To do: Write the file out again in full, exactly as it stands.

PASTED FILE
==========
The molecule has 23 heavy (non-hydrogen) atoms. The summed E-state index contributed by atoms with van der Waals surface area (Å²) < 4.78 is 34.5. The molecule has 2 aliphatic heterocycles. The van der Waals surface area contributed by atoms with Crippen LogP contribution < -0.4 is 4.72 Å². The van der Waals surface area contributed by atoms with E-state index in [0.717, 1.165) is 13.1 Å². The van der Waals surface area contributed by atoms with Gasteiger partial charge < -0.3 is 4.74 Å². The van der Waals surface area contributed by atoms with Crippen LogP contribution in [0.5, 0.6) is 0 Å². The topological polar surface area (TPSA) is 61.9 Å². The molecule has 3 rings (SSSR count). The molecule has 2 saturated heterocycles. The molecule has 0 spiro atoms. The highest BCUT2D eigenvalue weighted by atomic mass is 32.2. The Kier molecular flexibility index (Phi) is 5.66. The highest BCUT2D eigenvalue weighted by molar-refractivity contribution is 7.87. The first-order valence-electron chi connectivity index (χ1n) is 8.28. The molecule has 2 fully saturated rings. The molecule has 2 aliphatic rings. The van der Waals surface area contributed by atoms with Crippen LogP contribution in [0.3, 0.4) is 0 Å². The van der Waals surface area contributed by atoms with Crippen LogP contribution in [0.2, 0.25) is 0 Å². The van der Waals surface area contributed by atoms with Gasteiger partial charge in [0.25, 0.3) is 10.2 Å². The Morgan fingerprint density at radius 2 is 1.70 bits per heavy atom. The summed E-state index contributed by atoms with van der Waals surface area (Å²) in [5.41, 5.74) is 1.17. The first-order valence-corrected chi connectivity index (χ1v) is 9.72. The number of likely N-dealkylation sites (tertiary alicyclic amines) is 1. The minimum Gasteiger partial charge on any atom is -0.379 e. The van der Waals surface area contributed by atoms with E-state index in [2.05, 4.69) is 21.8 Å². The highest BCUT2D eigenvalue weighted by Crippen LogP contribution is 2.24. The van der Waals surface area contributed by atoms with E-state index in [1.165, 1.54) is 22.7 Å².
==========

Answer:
The molecule has 23 heavy (non-hydrogen) atoms. The summed E-state index contributed by atoms with van der Waals surface area (Å²) < 4.78 is 34.5. The molecule has 2 aliphatic heterocycles. The van der Waals surface area contributed by atoms with Crippen LogP contribution < -0.4 is 4.72 Å². The van der Waals surface area contributed by atoms with E-state index in [0.717, 1.165) is 13.1 Å². The van der Waals surface area contributed by atoms with Gasteiger partial charge < -0.3 is 4.74 Å². The van der Waals surface area contributed by atoms with Crippen LogP contribution in [0.5, 0.6) is 0 Å². The topological polar surface area (TPSA) is 61.9 Å². The molecule has 3 rings (SSSR count). The molecule has 2 saturated heterocycles. The molecule has 0 spiro atoms. The highest BCUT2D eigenvalue weighted by atomic mass is 32.2. The Kier molecular flexibility index (Phi) is 5.66. The highest BCUT2D eigenvalue weighted by molar-refractivity contribution is 7.87. The first-order valence-electron chi connectivity index (χ1n) is 8.28. The molecule has 2 fully saturated rings. The molecule has 2 aliphatic rings. The van der Waals surface area contributed by atoms with Crippen LogP contribution in [0.3, 0.4) is 0 Å². The van der Waals surface area contributed by atoms with Crippen LogP contribution in [0.2, 0.25) is 0 Å². The van der Waals surface area contributed by atoms with Gasteiger partial charge in [0.25, 0.3) is 10.2 Å². The Morgan fingerprint density at radius 2 is 1.70 bits per heavy atom. The summed E-state index contributed by atoms with van der Waals surface area (Å²) in [5.41, 5.74) is 1.17. The first-order valence-corrected chi connectivity index (χ1v) is 9.72. The number of likely N-dealkylation sites (tertiary alicyclic amines) is 1. The minimum Gasteiger partial charge on any atom is -0.379 e. The van der Waals surface area contributed by atoms with E-state index in [2.05, 4.69) is 21.8 Å². The highest BCUT2D eigenvalue weighted by Crippen LogP contribution is 2.24. The van der Waals surface area contributed by atoms with E-state index in [1.165, 1.54) is 22.7 Å².